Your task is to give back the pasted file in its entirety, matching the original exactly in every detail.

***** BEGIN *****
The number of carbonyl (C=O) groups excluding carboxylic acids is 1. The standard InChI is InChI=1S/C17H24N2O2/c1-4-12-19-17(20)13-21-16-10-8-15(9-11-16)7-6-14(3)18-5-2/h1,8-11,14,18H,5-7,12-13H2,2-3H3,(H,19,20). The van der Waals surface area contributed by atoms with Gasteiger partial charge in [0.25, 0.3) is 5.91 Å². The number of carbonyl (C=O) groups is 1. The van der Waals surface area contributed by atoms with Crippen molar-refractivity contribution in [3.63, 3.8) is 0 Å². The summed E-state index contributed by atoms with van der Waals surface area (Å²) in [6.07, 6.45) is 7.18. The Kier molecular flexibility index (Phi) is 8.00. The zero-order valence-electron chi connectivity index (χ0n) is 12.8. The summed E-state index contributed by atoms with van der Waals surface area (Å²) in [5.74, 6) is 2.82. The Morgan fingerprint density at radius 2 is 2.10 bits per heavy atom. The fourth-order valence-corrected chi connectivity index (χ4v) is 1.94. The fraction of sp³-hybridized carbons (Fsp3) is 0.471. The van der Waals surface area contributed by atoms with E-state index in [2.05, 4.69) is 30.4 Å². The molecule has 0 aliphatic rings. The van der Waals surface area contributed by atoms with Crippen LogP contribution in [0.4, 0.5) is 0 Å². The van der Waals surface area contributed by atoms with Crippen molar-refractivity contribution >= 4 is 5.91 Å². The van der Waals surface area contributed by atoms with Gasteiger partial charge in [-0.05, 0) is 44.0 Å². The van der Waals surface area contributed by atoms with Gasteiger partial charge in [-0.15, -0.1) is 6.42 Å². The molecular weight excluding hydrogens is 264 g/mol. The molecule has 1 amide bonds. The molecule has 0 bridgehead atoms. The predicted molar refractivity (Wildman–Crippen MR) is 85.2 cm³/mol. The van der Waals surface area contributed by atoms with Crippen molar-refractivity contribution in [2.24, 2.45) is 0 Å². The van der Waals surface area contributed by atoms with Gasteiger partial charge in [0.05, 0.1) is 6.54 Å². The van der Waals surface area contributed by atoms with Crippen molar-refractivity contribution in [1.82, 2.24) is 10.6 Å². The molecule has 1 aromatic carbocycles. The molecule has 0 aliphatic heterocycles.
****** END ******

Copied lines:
The number of carbonyl (C=O) groups excluding carboxylic acids is 1. The standard InChI is InChI=1S/C17H24N2O2/c1-4-12-19-17(20)13-21-16-10-8-15(9-11-16)7-6-14(3)18-5-2/h1,8-11,14,18H,5-7,12-13H2,2-3H3,(H,19,20). The van der Waals surface area contributed by atoms with Gasteiger partial charge in [0.25, 0.3) is 5.91 Å². The number of carbonyl (C=O) groups is 1. The van der Waals surface area contributed by atoms with Crippen molar-refractivity contribution in [3.63, 3.8) is 0 Å². The summed E-state index contributed by atoms with van der Waals surface area (Å²) in [6.07, 6.45) is 7.18. The Kier molecular flexibility index (Phi) is 8.00. The zero-order valence-electron chi connectivity index (χ0n) is 12.8. The summed E-state index contributed by atoms with van der Waals surface area (Å²) in [5.74, 6) is 2.82. The Morgan fingerprint density at radius 2 is 2.10 bits per heavy atom. The fourth-order valence-corrected chi connectivity index (χ4v) is 1.94. The fraction of sp³-hybridized carbons (Fsp3) is 0.471. The van der Waals surface area contributed by atoms with E-state index in [2.05, 4.69) is 30.4 Å². The molecule has 0 aliphatic rings. The van der Waals surface area contributed by atoms with Crippen LogP contribution in [0.4, 0.5) is 0 Å². The van der Waals surface area contributed by atoms with Crippen molar-refractivity contribution >= 4 is 5.91 Å². The van der Waals surface area contributed by atoms with Gasteiger partial charge in [-0.05, 0) is 44.0 Å². The van der Waals surface area contributed by atoms with Gasteiger partial charge in [-0.15, -0.1) is 6.42 Å². The molecular weight excluding hydrogens is 264 g/mol. The molecule has 1 amide bonds. The molecule has 0 bridgehead atoms. The predicted molar refractivity (Wildman–Crippen MR) is 85.2 cm³/mol. The van der Waals surface area contributed by atoms with Crippen molar-refractivity contribution in [2.24, 2.45) is 0 Å². The van der Waals surface area contributed by atoms with Gasteiger partial charge in [0.05, 0.1) is 6.54 Å². The van der Waals surface area contributed by atoms with Crippen molar-refractivity contribution in [1.82, 2.24) is 10.6 Å². The molecule has 1 aromatic carbocycles. The molecule has 0 aliphatic heterocycles.